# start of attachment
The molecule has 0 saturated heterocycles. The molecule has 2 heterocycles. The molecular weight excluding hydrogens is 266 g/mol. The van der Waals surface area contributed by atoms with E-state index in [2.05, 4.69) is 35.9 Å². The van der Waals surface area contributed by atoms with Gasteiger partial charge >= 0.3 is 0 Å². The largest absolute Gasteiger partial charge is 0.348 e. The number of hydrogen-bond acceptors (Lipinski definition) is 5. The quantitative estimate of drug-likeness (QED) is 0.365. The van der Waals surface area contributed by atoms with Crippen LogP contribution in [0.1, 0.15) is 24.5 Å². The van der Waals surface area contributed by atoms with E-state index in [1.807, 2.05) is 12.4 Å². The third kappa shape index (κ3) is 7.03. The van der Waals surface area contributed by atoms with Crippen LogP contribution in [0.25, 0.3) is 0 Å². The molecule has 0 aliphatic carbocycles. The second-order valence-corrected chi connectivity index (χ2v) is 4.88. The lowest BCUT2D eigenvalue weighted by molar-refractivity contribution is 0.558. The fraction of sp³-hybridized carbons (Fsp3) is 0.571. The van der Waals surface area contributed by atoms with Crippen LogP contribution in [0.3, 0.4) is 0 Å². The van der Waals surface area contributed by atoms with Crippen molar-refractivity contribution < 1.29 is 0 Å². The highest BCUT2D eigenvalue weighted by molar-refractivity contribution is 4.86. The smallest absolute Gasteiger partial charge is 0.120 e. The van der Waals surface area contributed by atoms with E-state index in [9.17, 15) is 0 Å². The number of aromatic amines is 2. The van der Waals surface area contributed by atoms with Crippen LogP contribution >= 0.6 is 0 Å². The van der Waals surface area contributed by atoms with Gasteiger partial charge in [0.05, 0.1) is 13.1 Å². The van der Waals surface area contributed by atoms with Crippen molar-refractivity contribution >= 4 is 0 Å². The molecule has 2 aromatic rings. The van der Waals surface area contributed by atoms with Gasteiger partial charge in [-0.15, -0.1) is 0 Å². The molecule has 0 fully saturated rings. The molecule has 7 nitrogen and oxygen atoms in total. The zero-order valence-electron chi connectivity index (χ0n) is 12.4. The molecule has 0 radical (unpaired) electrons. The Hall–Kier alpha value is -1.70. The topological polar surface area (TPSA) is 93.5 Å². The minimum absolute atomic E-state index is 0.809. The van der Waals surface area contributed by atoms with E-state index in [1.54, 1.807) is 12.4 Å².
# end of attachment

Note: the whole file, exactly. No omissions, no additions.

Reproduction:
The molecule has 0 saturated heterocycles. The molecule has 2 heterocycles. The molecular weight excluding hydrogens is 266 g/mol. The van der Waals surface area contributed by atoms with E-state index in [2.05, 4.69) is 35.9 Å². The van der Waals surface area contributed by atoms with Gasteiger partial charge >= 0.3 is 0 Å². The largest absolute Gasteiger partial charge is 0.348 e. The number of hydrogen-bond acceptors (Lipinski definition) is 5. The quantitative estimate of drug-likeness (QED) is 0.365. The van der Waals surface area contributed by atoms with Crippen LogP contribution in [0.1, 0.15) is 24.5 Å². The van der Waals surface area contributed by atoms with E-state index in [1.807, 2.05) is 12.4 Å². The third kappa shape index (κ3) is 7.03. The van der Waals surface area contributed by atoms with Crippen LogP contribution in [0.25, 0.3) is 0 Å². The molecule has 0 aliphatic carbocycles. The second-order valence-corrected chi connectivity index (χ2v) is 4.88. The lowest BCUT2D eigenvalue weighted by molar-refractivity contribution is 0.558. The fraction of sp³-hybridized carbons (Fsp3) is 0.571. The van der Waals surface area contributed by atoms with Crippen LogP contribution in [0.3, 0.4) is 0 Å². The van der Waals surface area contributed by atoms with Crippen molar-refractivity contribution < 1.29 is 0 Å². The highest BCUT2D eigenvalue weighted by molar-refractivity contribution is 4.86. The smallest absolute Gasteiger partial charge is 0.120 e. The van der Waals surface area contributed by atoms with E-state index in [9.17, 15) is 0 Å². The number of aromatic amines is 2. The van der Waals surface area contributed by atoms with Crippen LogP contribution >= 0.6 is 0 Å². The van der Waals surface area contributed by atoms with Gasteiger partial charge in [0.05, 0.1) is 13.1 Å². The van der Waals surface area contributed by atoms with Crippen molar-refractivity contribution >= 4 is 0 Å². The molecule has 2 aromatic rings. The van der Waals surface area contributed by atoms with Gasteiger partial charge in [-0.15, -0.1) is 0 Å². The molecule has 0 fully saturated rings. The molecule has 7 nitrogen and oxygen atoms in total. The zero-order valence-electron chi connectivity index (χ0n) is 12.4. The molecule has 0 radical (unpaired) electrons. The Hall–Kier alpha value is -1.70. The topological polar surface area (TPSA) is 93.5 Å². The minimum absolute atomic E-state index is 0.809. The van der Waals surface area contributed by atoms with E-state index in [1.54, 1.807) is 12.4 Å².